Friday 2 December 2016

The 'survivors' of Malory Towers

Is boarding school a glamorous or damaging experience for a child?

Published 21/06/2015 | 02:30

Mary Kenny
Mary Kenny

What one generation prizes, a following generation will disparage. The notion of boarding school was quite glamorous in my schooldays. We read storybooks by Angela Brazil and Enid Blyton, and the Swiss chalet school tales by Elinor Brent-Dyer; we thought it was all frightfully exciting.

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I can't remember much about the actual narrative in Upper Fourth at Malory Towers but I can remember reading it from cover to cover and longing to be like its "madcap" heroines. The girls most admired in such genres were always "an absolute brick".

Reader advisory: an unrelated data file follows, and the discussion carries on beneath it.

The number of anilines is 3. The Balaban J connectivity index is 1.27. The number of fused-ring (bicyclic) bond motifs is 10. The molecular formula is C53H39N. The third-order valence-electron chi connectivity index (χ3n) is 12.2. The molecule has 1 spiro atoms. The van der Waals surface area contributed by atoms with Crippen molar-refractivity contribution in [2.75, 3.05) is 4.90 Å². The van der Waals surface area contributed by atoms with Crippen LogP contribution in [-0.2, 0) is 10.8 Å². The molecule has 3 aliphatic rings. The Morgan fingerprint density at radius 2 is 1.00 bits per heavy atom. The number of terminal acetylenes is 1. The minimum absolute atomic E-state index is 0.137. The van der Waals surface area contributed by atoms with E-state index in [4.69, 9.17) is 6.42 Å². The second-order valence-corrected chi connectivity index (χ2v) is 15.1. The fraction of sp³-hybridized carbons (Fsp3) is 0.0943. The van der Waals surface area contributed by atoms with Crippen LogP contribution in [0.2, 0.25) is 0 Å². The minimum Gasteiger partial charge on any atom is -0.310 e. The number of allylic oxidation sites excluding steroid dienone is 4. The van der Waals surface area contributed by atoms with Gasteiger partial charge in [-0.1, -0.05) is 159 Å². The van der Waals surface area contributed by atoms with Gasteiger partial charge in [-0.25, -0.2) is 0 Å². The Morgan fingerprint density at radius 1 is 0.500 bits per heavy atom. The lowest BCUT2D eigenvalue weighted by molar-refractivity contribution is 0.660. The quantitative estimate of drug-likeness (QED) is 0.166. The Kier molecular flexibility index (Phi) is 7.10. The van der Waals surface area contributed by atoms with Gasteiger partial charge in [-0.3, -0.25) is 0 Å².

Well now. It won't be long before boarding school is considered to be a form of child abuse. To eject your child from the family circle and abandon him or her to an institution at the tender age of seven, or younger - the late journalist Mary Holland was sent to be a boarder at Loreto, Rathfarnham at the age of three - is now thought to be a source of grave psychological damage.

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